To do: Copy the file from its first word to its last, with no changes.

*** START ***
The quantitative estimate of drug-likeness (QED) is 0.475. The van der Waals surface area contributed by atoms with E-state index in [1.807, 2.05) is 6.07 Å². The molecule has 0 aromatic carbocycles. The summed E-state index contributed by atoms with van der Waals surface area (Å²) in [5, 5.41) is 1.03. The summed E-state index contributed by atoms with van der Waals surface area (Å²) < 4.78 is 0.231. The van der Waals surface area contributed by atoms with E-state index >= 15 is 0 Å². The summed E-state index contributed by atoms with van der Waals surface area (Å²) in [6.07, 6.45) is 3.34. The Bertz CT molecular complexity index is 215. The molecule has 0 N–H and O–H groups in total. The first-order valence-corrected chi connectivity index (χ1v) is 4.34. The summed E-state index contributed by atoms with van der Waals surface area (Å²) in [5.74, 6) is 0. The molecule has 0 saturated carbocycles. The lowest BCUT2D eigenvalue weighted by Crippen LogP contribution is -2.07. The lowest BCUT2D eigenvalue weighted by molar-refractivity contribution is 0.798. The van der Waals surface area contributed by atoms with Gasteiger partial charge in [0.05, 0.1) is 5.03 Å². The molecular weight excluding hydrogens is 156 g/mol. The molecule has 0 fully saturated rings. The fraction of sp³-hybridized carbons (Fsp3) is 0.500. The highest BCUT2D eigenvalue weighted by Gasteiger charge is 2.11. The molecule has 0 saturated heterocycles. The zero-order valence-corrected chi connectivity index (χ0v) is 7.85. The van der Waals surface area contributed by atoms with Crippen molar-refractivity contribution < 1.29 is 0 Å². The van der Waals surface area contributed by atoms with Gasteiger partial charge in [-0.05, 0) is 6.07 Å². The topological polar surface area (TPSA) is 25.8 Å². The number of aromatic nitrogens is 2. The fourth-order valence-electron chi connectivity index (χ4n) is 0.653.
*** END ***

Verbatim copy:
The quantitative estimate of drug-likeness (QED) is 0.475. The van der Waals surface area contributed by atoms with E-state index in [1.807, 2.05) is 6.07 Å². The molecule has 0 aromatic carbocycles. The summed E-state index contributed by atoms with van der Waals surface area (Å²) in [5, 5.41) is 1.03. The summed E-state index contributed by atoms with van der Waals surface area (Å²) < 4.78 is 0.231. The van der Waals surface area contributed by atoms with E-state index >= 15 is 0 Å². The summed E-state index contributed by atoms with van der Waals surface area (Å²) in [6.07, 6.45) is 3.34. The Bertz CT molecular complexity index is 215. The molecule has 0 N–H and O–H groups in total. The first-order valence-corrected chi connectivity index (χ1v) is 4.34. The summed E-state index contributed by atoms with van der Waals surface area (Å²) in [5.74, 6) is 0. The molecule has 0 saturated carbocycles. The lowest BCUT2D eigenvalue weighted by Crippen LogP contribution is -2.07. The lowest BCUT2D eigenvalue weighted by molar-refractivity contribution is 0.798. The van der Waals surface area contributed by atoms with Gasteiger partial charge in [0.05, 0.1) is 5.03 Å². The molecular weight excluding hydrogens is 156 g/mol. The molecule has 0 fully saturated rings. The fraction of sp³-hybridized carbons (Fsp3) is 0.500. The highest BCUT2D eigenvalue weighted by Gasteiger charge is 2.11. The molecule has 0 saturated heterocycles. The zero-order valence-corrected chi connectivity index (χ0v) is 7.85. The van der Waals surface area contributed by atoms with Crippen molar-refractivity contribution < 1.29 is 0 Å². The van der Waals surface area contributed by atoms with Gasteiger partial charge in [-0.05, 0) is 6.07 Å². The topological polar surface area (TPSA) is 25.8 Å². The number of aromatic nitrogens is 2. The fourth-order valence-electron chi connectivity index (χ4n) is 0.653.